Reno’s oldest cemetery is set to relocate its buried bodies in order to clear the land for potential development. The owner of Hillside Cemetery posted a notice earlier this month informing the public about the plans, a move that has triggered protest from community leaders and families of cemetery residents.

Hillside Cemetery sits on the western side of the University of Nevada, Reno campus, surrounded by fraternity houses and off-campus student housing.

The cemetery lacks a central water system and is covered with brown weeds and bushes.

Despite the cemetery’s run-down appearance, a group of community volunteers has been preserving and cleaning the cemetery for almost five years. The volunteers are organized by Fran Tryon, a retired music teacher who has researched many of the families and individuals buried in Hillside Cemetery and decided their bodies must be protected.

“I just think they are going about it wrong,” Tryon said. “There is a right way to do things and a wrong way to do things, and what they’re doing right now is wrong. They caused the upheaval by putting up the signs and I think our community should be outraged.”

The volunteers recently formed a nonprofit organization in an attempt to preserve the history of the classic cemetery.

Tryon said the owners of Hillside Cemetery, Sierra Memorial Gardens, have not informed the families of people buried in the cemetery of their decision. She also said the families were disturbed after they saw the sign and do not want their relatives moved.

Sierra Memorial Gardens plans to move the bodies to the northern half of the cemetery in order to clear the southern half for potential development.

In 2001, a law passed in Nevada saying that a cemetery owner can declare the cemetery no longer “in accordance with the health, safety, comfort or welfare of the public” and that there is not enough funding to keep up the cemetery. The law passed at the request of Sierra Memorial Gardens’ lobbyists.

“The restoration of Hillside Cemetery will fulfill a vision that has been shared by the State of Nevada, institutions and individuals dating back

as early as the 1920s,” said Drew Lawton, owner of Sierra Memorial Gardens in a statement. “The restoration is under Nevada law and will be accomplished by archaeologists and other professionals and experts experienced in such relocation and restoration projects.”

UNR owned the cemetery before 1996 and had planned to build student housing on the land, but ran into legal and moral issues regarding removing the bodies from the ground. The university then sold the property in 1996 to the Lawton family, who own Sierra Memorial Gardens.

After the purchase, the family has since tried to disinter the bodies multiple times. Each time they were stopped by community advocates and family members.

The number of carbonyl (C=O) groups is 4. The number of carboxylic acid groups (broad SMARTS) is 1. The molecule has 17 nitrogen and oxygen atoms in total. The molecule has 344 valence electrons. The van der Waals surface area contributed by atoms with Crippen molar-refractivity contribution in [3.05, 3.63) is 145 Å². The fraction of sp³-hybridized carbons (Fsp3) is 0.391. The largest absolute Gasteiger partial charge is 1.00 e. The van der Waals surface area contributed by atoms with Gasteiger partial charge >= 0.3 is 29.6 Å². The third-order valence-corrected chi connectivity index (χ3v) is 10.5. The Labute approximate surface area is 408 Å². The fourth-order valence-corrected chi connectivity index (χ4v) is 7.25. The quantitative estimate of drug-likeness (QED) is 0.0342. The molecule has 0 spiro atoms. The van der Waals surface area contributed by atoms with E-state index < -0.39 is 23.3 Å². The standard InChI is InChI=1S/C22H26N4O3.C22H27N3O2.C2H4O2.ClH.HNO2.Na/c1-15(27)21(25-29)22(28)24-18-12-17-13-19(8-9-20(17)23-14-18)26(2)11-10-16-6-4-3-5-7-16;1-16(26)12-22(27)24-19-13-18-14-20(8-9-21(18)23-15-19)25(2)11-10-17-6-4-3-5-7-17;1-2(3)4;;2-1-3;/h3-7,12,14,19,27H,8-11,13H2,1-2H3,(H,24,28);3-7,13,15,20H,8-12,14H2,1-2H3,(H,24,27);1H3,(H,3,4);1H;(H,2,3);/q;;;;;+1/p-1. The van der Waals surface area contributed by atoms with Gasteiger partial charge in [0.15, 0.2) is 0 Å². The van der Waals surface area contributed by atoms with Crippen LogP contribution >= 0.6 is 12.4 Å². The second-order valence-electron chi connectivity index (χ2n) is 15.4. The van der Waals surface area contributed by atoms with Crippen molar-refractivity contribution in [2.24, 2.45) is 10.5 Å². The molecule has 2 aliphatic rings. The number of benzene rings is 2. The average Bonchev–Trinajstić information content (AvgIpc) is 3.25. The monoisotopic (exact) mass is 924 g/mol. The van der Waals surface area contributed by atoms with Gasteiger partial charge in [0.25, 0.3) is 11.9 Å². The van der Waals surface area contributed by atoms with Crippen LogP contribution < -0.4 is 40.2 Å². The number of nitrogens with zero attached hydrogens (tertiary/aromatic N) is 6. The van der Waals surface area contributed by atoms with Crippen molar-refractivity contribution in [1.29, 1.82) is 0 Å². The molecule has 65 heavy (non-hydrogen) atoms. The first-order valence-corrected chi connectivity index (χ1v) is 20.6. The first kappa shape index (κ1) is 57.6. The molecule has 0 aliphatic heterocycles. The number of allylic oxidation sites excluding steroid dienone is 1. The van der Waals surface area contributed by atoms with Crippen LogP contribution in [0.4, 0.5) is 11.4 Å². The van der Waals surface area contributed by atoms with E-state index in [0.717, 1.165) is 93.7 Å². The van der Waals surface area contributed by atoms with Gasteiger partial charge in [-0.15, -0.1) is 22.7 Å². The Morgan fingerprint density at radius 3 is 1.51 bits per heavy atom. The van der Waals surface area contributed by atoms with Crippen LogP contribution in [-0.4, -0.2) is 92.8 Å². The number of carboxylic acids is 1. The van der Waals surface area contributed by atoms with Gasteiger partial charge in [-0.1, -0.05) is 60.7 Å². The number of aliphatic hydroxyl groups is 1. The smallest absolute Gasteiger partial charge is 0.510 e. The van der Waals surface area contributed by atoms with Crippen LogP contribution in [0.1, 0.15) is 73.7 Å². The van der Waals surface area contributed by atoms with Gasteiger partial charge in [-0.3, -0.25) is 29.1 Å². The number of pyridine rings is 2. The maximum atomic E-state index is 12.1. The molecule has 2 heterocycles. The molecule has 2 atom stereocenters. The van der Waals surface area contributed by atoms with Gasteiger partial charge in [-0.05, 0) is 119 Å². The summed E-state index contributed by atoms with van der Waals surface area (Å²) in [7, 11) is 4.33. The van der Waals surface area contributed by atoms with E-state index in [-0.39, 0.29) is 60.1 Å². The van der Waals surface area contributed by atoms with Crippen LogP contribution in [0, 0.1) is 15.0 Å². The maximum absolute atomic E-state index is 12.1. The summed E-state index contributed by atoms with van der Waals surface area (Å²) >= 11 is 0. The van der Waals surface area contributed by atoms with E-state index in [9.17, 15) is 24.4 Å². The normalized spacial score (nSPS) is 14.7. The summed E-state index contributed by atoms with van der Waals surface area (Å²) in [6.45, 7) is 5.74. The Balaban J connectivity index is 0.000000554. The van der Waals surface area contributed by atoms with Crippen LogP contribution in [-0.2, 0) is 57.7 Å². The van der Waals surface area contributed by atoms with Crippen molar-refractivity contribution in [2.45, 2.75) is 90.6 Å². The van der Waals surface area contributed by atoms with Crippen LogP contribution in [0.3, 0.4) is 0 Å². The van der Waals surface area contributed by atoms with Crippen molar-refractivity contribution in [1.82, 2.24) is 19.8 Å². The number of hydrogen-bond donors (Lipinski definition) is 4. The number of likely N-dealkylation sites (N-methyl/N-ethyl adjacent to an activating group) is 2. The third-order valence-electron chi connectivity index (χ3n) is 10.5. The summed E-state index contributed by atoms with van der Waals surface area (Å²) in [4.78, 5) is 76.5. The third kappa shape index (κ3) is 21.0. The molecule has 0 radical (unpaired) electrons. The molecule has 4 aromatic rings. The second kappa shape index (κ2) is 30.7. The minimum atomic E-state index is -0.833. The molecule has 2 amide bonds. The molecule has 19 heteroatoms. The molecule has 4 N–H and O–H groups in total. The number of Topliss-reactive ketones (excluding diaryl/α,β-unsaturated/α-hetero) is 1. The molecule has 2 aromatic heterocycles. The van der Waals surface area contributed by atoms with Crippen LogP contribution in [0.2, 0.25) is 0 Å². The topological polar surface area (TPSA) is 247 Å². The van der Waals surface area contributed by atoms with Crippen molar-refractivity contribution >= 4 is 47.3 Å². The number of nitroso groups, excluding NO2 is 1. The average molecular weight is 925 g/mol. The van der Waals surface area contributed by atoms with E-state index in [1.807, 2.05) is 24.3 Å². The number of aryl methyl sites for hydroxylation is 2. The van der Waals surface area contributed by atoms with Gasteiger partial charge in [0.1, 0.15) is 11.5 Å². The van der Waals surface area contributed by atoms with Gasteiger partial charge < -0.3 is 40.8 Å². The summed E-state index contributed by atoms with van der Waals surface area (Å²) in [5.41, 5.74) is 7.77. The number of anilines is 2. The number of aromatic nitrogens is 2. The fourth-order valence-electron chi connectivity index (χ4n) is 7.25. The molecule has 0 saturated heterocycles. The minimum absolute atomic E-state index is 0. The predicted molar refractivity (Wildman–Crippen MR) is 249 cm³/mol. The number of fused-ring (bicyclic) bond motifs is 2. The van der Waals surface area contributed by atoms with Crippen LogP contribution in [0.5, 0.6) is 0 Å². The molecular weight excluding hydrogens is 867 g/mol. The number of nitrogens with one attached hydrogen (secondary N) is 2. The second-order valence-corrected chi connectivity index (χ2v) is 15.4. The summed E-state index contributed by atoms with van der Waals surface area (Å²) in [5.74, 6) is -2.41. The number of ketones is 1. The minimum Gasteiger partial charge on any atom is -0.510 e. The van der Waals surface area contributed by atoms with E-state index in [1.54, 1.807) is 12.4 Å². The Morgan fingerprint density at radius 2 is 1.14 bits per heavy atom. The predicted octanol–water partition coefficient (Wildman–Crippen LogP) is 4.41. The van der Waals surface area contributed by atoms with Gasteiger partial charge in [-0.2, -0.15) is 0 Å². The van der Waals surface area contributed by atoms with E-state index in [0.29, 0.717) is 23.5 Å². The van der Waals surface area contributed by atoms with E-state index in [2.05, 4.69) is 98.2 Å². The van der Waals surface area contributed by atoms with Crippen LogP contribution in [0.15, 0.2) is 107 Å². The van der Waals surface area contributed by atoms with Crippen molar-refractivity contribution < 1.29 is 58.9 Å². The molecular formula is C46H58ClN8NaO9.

“They’re calling it a restoration, and it is not a restoration,” Tryon said. “It is a dismantling because a restoration would bring the cemetery back to its original state.”

In 1868, where Hillside Cemetery stands now, stood Reno Cemetery where the first person buried was Menerva Morton, said Tryon. The last grave of the cemetery was dug in 1959.

Reno’s first settlers Plumb, Peckham, Marsh, and Mayberry were buried in the cemetery. Today those families have their names on popular streets in Reno and Sparks.

According to Tryon, the developer and owner of City View Terrace LLC offered to buy the cemetery land from Sierra Memorial Gardens last year.

“It bothers me that they are going to put the sale of this land in their own pockets. They are not going to share it with these families,” said Tryon.

Tryon believes the families of those buried in the plots of land on the cemetery own that land and City View Terrace LLC does not have the right to remove the bodies and take the land.

Over 1,400 people are buried in Hillside Cemetery. The southern side contains over 190 plots with potentially up to 18 bodies in each.

Activists and community members say it is not just a legal battle being fought between the families and Sierra Memorial Gardens, but a moral one.

The sign posted on the front gate of Hillside Cemetery says they plan to start disinterring the bodies by Sept. 30. Tryon hopes the community will step up to help protect this historical cemetery, as communities have protected the old Sacramento cemetery and the classic cemetery in Virginia City.

Tryon said Sierra Memorial Gardens has not been to any community meetings about the issue and has cancelled plans to meet with families and concerned volunteers.

“Somebody has to speak for the families, I will gladly be that person,” said Tryon.